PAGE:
Writers who know how to create computer software have tried to develop applications that can write for years. Earlier, we reported about automatic and semi-automatic tools that can write simple news reports and structure scientific papers. Now, fiction author Robin Sloan has developed a smart and simple tool that feeds him text when he wants ideas.
two computer monitors chatting
The New York Times visited Robin Sloan who demonstrated his idea generator-application to the reporter. This is what The Times reporter saw on the author’s computer screen.

Here is how a computer writes fiction

Mr Sloan typed in his tool: The bison have been traveling for two years back and forth. He stopped and pushed a button on the keyboard. The computer thought for a second and printed on the screen: between the main range of the city.
Another sample: The bison are gathered around the canyon. Sloan typed, and pushed a button that woke up the helper application. After a brief moment, the computer added the words by the bare sky to the screen.

The definition of artificial intelligence (AI) is broad and flexible, but Mr Sloan’s writing assistant software could be called machine learning or even a bot (for more about the AI and ML definitions, read this). The application looks at a few sentences that have been typed before the magic button was pushed, searches its database for matching phrases and suggests a few words that might fit into the context.
Robin Sloan writing tool, screen shot
Robin Sloan's software
Robin Sloan himself regards his application as a collaborator that makes his work actually harder and helps him produce different results than he alone might have been able to achieve. Sloan has made his software available (consisting of two components: torch-rnn-server and rnn-writer) for other tinkerers to try out.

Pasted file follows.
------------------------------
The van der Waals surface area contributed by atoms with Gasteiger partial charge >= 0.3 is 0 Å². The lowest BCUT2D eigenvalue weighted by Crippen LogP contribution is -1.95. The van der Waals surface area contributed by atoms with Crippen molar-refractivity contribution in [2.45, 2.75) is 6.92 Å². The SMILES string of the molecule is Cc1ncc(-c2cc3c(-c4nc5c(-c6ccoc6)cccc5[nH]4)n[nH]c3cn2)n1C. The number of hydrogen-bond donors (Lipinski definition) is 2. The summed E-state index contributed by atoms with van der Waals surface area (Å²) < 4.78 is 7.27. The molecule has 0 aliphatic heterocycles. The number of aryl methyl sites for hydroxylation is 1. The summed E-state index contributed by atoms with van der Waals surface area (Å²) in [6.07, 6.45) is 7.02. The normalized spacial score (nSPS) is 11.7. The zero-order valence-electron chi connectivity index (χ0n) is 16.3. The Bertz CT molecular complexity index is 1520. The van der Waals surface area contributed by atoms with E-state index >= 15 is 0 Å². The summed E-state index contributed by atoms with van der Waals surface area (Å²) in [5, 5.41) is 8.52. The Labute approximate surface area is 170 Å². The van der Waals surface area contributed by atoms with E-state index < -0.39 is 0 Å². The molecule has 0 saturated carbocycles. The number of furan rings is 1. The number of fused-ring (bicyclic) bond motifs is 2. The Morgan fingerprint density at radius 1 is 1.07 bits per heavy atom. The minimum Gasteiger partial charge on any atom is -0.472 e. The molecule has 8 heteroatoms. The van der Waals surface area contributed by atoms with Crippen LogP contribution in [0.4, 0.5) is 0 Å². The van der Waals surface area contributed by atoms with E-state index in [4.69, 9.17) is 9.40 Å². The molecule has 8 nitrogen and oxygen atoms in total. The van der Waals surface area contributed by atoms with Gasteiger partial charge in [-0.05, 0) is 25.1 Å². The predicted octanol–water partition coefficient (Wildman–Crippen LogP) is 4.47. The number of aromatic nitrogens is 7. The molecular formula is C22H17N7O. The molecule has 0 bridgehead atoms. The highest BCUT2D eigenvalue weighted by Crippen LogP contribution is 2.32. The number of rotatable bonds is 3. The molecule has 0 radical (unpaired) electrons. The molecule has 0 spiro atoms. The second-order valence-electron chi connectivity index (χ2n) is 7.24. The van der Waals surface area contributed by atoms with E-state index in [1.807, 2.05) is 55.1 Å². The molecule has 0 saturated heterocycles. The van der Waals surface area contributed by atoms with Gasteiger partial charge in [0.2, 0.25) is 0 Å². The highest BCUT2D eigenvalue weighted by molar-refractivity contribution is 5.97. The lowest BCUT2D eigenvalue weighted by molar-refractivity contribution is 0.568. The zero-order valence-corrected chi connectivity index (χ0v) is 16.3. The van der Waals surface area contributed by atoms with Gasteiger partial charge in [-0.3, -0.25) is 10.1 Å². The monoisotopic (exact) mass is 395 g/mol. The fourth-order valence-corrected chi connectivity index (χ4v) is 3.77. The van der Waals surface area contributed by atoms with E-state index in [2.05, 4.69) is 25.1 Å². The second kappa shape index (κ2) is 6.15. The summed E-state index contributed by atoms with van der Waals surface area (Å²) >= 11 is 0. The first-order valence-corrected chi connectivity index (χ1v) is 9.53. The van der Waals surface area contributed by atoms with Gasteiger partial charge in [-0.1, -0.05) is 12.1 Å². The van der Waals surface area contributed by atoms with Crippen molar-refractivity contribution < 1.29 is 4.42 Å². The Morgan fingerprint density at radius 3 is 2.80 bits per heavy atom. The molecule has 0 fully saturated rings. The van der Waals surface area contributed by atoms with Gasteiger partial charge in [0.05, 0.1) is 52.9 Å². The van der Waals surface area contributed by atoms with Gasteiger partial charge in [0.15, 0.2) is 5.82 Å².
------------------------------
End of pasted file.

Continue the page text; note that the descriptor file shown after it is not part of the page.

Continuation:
So, artificial intelligence software applications are not going to write fiction books in the near future. But what about nonfiction?

Nonfiction writers may get help from AI as well

South China Morning Post reports about the AI research group of Alibaba, China’s biggest online commerce company, which has developed a machine-learning software that beats humans. It was tested with the Stanford Question Answering Dataset, and scored higher in the large-scale reading comprehension test than humans. Alibaba’s machine-learning software scored 82.44 on the test, compared with 82.30 that humans achieved.

The chief scientist behind the software believes that computers can now answer questions such as “what causes rain?” with a high level of accuracy. “We believe the technology can be applied to numerous applications such as customer service, museum tutorials, and patient inquiries online.”

Nonetheless, the Alibaba scientist reminded that the system currently works reliably with questions that have straightforward answers. If the question’s language or expressions are vague or the grammar is incorrect, or a prepared answer is missing, the software may not be able to answer correctly.

A software technology that Alibaba’s research has developed would be a great help for nonfiction writers, editors, and fact-checkers. All those small (and big) facts and details that just have to be correct in a commercial book could be verified by a piece of software.

Having access to this technology might shorten the time to write a nonfiction book.
Alibaba screen shot

Smart computer applications automatically write news, scientific papers and even Harry Potter sequels

2017-12-13

Long before the term artificial intelligence (AI) was invented, clever computer programmers tried various methods to automatically produce texts for different purposes. Early attempts have been unsuccessful, but now, technology has developed so much that serious attempts for automating the writing of news reports and scientific papers are underway. What does it mean for authors?

keyboard on fire
Computer-generated brief news reports are perhaps more widely used than we are aware. For instance, The Washington Post newspaper is using a news robot called the Heliograf.